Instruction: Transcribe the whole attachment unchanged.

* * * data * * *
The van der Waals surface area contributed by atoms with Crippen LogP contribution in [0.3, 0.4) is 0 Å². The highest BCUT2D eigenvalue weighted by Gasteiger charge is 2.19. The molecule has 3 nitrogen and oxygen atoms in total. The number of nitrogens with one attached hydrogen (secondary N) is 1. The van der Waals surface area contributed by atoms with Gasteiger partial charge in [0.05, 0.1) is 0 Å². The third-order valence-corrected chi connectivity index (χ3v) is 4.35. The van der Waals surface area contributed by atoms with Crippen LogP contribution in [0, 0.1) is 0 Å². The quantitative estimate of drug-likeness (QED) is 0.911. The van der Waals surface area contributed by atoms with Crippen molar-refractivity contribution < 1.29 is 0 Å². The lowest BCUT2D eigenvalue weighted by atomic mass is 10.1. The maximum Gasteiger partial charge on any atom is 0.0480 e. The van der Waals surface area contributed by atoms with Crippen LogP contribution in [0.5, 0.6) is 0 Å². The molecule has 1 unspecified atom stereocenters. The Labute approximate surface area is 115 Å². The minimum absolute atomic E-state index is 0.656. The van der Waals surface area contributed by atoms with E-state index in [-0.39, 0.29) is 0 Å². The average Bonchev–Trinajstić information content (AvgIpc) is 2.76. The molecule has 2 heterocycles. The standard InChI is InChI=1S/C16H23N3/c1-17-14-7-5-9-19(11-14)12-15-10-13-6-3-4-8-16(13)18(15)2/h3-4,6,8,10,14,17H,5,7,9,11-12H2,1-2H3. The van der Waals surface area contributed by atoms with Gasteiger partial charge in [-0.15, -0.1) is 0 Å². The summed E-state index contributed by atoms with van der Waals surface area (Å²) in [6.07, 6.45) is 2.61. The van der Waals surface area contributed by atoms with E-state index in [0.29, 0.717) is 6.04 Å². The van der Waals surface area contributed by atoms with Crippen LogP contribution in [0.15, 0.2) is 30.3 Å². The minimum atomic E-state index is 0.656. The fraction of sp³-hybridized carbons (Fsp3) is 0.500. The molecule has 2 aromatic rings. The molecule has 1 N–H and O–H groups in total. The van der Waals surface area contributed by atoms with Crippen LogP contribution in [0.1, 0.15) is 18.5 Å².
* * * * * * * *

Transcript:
The van der Waals surface area contributed by atoms with Crippen LogP contribution in [0.3, 0.4) is 0 Å². The highest BCUT2D eigenvalue weighted by Gasteiger charge is 2.19. The molecule has 3 nitrogen and oxygen atoms in total. The number of nitrogens with one attached hydrogen (secondary N) is 1. The van der Waals surface area contributed by atoms with Gasteiger partial charge in [0.05, 0.1) is 0 Å². The third-order valence-corrected chi connectivity index (χ3v) is 4.35. The van der Waals surface area contributed by atoms with Crippen LogP contribution in [0, 0.1) is 0 Å². The quantitative estimate of drug-likeness (QED) is 0.911. The van der Waals surface area contributed by atoms with Crippen molar-refractivity contribution < 1.29 is 0 Å². The lowest BCUT2D eigenvalue weighted by atomic mass is 10.1. The maximum Gasteiger partial charge on any atom is 0.0480 e. The van der Waals surface area contributed by atoms with Crippen LogP contribution in [0.5, 0.6) is 0 Å². The molecule has 1 unspecified atom stereocenters. The Labute approximate surface area is 115 Å². The minimum absolute atomic E-state index is 0.656. The van der Waals surface area contributed by atoms with E-state index in [-0.39, 0.29) is 0 Å². The average Bonchev–Trinajstić information content (AvgIpc) is 2.76. The molecule has 2 heterocycles. The standard InChI is InChI=1S/C16H23N3/c1-17-14-7-5-9-19(11-14)12-15-10-13-6-3-4-8-16(13)18(15)2/h3-4,6,8,10,14,17H,5,7,9,11-12H2,1-2H3. The van der Waals surface area contributed by atoms with Gasteiger partial charge in [-0.15, -0.1) is 0 Å². The summed E-state index contributed by atoms with van der Waals surface area (Å²) in [6.07, 6.45) is 2.61. The van der Waals surface area contributed by atoms with E-state index in [0.29, 0.717) is 6.04 Å². The van der Waals surface area contributed by atoms with Crippen LogP contribution in [0.15, 0.2) is 30.3 Å². The minimum atomic E-state index is 0.656. The fraction of sp³-hybridized carbons (Fsp3) is 0.500. The molecule has 2 aromatic rings. The molecule has 1 N–H and O–H groups in total. The van der Waals surface area contributed by atoms with Crippen LogP contribution in [0.1, 0.15) is 18.5 Å².